Although the prevalence of diabetes was similar for men and women (7.0% vs 6.7%), men were more likely than women to have prediabetes (36.3% vs 24.6%; omnibus P < .001). Among men, recurrent sexual abuse (≥3 lifetime incidents) was significantly associated with diabetes (OR, 3.66; 95% CI, 1.31–10.24), but not with prediabetes. There was no evidence of mediation by BMI. No forms of child abuse or neglect were associated with diabetes or prediabetes among women.

Recurrent sexual abuse is robustly associated with diabetes in young adult men, independently of other forms of child abuse or neglect and BMI. Future research should explore other potential mechanisms for this association to identify avenues for prevention of diabetes among men who have experienced sexual abuse.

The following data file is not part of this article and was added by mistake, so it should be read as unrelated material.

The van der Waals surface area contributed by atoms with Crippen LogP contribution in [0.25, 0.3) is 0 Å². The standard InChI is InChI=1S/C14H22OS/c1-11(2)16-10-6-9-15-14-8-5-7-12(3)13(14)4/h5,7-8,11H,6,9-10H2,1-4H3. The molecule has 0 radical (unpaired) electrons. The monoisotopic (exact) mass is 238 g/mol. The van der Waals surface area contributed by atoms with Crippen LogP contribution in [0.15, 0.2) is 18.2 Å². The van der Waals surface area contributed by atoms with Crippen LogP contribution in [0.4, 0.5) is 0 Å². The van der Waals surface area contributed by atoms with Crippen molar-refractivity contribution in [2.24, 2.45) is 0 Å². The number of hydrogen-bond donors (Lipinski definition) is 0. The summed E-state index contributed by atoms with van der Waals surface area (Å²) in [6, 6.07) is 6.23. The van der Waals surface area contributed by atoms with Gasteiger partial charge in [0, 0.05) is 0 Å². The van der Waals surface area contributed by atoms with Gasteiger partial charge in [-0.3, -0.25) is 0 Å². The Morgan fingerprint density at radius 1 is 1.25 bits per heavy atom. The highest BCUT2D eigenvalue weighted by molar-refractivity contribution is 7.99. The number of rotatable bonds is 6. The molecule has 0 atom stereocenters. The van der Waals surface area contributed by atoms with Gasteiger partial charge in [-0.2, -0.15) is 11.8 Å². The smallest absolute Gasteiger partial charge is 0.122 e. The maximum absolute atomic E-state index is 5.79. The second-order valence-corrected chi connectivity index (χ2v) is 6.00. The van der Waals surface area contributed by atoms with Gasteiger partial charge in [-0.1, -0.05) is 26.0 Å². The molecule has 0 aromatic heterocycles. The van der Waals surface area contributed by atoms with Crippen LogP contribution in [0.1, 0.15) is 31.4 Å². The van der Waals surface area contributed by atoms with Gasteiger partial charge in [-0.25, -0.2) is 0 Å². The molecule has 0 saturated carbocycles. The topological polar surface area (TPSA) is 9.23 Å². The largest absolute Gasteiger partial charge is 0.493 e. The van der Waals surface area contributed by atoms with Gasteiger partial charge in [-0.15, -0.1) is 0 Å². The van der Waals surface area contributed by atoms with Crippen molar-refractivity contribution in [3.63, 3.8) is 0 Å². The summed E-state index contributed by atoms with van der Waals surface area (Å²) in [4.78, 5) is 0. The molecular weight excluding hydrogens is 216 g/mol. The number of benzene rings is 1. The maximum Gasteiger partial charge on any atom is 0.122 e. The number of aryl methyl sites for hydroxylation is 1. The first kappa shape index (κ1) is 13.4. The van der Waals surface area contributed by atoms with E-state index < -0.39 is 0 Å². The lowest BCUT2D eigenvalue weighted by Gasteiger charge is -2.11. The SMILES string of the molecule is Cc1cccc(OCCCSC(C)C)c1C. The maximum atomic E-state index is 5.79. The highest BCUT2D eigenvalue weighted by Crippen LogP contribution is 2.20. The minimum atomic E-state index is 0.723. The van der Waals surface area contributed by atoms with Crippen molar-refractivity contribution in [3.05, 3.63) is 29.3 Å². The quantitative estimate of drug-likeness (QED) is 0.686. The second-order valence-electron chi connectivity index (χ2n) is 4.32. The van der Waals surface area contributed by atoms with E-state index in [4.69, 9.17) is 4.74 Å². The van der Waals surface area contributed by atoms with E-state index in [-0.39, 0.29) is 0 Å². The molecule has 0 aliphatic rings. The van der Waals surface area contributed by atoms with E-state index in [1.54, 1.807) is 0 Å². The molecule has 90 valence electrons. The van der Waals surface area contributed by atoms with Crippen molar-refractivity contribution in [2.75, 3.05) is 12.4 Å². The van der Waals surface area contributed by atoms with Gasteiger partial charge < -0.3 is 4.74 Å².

Diabetes mellitus is the seventh leading cause of death in the United States; the disease affects more than 9% of the US population and costs $245 billion per year (1). An additional 86 million Americans aged 20 years or older are estimated to have prediabetes (1). Although 2012 data indicated a leveling off of the prevalence and incidence of diabetes in the population as a whole, increases are still apparent in some subgroups, including young adults aged 20 to 44 years (2), among whom an estimated 6% have diabetes (3). As the public health burden of diabetes continues to rise, efforts to identify risk factors and stem the tide are needed.